Answering the Interviewer's Questions
A good interview is a mutual "get acquainted" process which usually involves questions and answers flowing in both directions. As you might expect, some of the questions you will be asked are predictable, while others are less so.
Being prepared is still the best advice. Practice how you will answer some of the tougher questions. If you've had a short job stint, expect to be asked about it. Expect to be asked about why you're looking now and answer positively.
There are five principles that will help guide you in creating the best impression
- Listen to the question: Be sure that you understand exactly what is asked and why the interviewer wants this information. If necessary, ask for clarification on the specific point the interviewer is pursuing.
- Take time to think: Think about the question before you respond. A reasonable period for reflection can create a positive, not a negative impression.
- Give concise answers: Give enough of an answer to satisfy the interviewer, but don't ramble or volunteer more information unless it is positive and pertinent. Try to keep each response to 1-2 minutes. Ask the interviewer if your response answered his/her question. The interviewer can then decide if they want more or different information.
- Use positive information: Be truthful, but do not offer negative or critical information about a company or an event.
- Nonverbal Communication: Experts in kinetics, the study and clarification of body movements, estimate that words express only 30% of what people actually communicate; facial expressions and body movements and actions convey the rest. During an employment interview, what you convey nonverbally may be as important as what you say.
Keep these "body language" clues in mind as you interview
- Facial Expressions: Eyes are a key nonverbal indicator. Looking away indicates shyness, dislike, untrustworthiness or a lack of interest. Eye contact indicates a desire for communications, feedback and friendliness. Make and keep eye contact.
- Posture: The way you sit or stand can convey energy or fatigue, interest or boredom. Walk and sit with a confident air. Lean toward an interviewer to indicate interest and enthusiasm.
- Voice and Gestures: Speaking loudly, rapidly or in a high pitch can convey anger or anxiety. Boredom can be expressed by a moderate volume and monotonous inflection. A well-modulated voice with a moderate pitch and inflection convey interest and appropriate excitement. Be aware of gestures which might convey anxiety and interfere with your message. Natural gestures reinforce your message and communicate confidence.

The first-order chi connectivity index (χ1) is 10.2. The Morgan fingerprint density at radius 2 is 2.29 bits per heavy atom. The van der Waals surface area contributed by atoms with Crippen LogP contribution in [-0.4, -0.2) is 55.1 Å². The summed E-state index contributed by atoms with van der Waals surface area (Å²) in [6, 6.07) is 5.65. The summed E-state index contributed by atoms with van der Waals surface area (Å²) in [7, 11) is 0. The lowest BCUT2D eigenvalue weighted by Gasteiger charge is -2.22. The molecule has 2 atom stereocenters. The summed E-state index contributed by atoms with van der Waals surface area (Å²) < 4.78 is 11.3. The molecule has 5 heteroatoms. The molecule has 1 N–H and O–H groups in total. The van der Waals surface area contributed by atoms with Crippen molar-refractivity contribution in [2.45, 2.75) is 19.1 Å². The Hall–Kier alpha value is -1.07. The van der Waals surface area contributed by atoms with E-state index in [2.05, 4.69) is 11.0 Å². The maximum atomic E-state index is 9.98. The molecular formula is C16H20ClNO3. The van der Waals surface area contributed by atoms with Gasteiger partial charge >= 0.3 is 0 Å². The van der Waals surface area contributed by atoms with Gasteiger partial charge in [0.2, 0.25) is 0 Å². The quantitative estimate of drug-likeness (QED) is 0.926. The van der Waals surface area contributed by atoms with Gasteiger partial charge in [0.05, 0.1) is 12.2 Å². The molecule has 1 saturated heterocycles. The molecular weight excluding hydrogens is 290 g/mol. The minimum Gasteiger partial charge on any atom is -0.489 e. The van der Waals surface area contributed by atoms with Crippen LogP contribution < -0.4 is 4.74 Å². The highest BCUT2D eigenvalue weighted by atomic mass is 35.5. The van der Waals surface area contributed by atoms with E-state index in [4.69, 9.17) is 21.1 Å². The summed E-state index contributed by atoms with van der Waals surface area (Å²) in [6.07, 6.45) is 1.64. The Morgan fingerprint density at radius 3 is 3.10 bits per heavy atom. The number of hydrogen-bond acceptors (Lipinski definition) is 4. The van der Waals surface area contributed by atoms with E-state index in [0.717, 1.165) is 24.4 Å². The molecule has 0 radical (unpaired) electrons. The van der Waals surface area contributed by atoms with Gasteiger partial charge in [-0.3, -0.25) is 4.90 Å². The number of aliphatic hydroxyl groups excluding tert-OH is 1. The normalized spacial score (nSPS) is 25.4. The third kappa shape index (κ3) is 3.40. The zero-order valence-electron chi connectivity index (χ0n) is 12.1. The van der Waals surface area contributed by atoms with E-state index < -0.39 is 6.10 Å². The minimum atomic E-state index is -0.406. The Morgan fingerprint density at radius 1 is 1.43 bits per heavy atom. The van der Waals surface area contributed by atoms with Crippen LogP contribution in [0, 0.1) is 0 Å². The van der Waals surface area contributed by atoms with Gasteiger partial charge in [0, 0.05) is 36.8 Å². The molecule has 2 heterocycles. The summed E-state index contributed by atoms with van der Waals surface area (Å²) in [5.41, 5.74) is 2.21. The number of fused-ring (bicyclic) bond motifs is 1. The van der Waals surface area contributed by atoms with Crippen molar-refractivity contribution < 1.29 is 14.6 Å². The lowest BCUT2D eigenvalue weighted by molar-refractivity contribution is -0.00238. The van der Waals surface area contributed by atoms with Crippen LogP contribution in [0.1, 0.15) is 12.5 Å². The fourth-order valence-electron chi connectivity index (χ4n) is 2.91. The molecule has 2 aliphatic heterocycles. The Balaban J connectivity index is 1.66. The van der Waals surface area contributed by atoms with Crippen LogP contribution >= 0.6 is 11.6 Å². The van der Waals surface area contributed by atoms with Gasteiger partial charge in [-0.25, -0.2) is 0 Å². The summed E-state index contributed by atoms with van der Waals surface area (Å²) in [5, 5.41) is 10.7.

It is useful to get some objective feedback from friends on the "body language" you habitually use. The feedback could tell you which may be useful and might be used advantageously, and which might be intrusive or distracting and should be eliminated. This includes verbal habitual language like "you know".
Questions frequently asked during an interview
- What motivates you to put forward your best effort?
- What are your long- and short-range goals?
- What have you learned from your mistakes?
- What problems have you encountered; how did you deal with them?
- What do you see yourself doing 5-10 years from now?
- What can you contribute to our company?
- How would you describe the ideal job?
- Why should I select you over someone else?
- Tell me something about yourself.
- Why did you decide to explore a position with our company?
- What do you know about our company?
- Why and how did you choose this career?
- What are your greatest strengths and weaknesses?
- How would a past employer of yours describe you?
- What qualifications do you have that will allow you to be successful?
- What do you think it takes to be successful?
- If you were hiring for this position, what qualifications would you look for?
- In what kind of work environment are you most comfortable?
- How do you work under pressure?
How to successfully handle technical questions
A technical interviewer wants to gauge your analytic and problem-solving ability along with your knowledge of programming and software development. Build on your basic interview prep by thinking through the special nature of technical interview questions:
- Brush up on technology terms and basic concepts.
- Review programs you haven’t had day-to-day involvement with for awhile. Be very familiar with every skill and project mentioned on your resume.
- Prepare to talk in detail about two or three meaningful projects. Focus on your contributions and results.
- Know the technical requirements of the position you are applying for and how you can meet them.
- Mentally prepare yourself to “think on your feet” and “think outside the box” in response to complex questions for which there may not be one right answer. Stay positive even if you feel a question is stressful.
- Share your thought process with the interviewer as well as your answers.
- Do not bluff your way through a question you don’t know how to answer. Instead, emphasize your desire to learn and give examples of times you quickly grasped new concepts. A suggested response: "I haven’t had the opportunity to work with that software, but I'd like to."
- Use interactive conversation techniques to dialogue with the interviewer. Try to find out if the interviewer is looking for more information after you give an answer.
- Speak with more confidence than you may feel. The interviewer notices delivery more than details.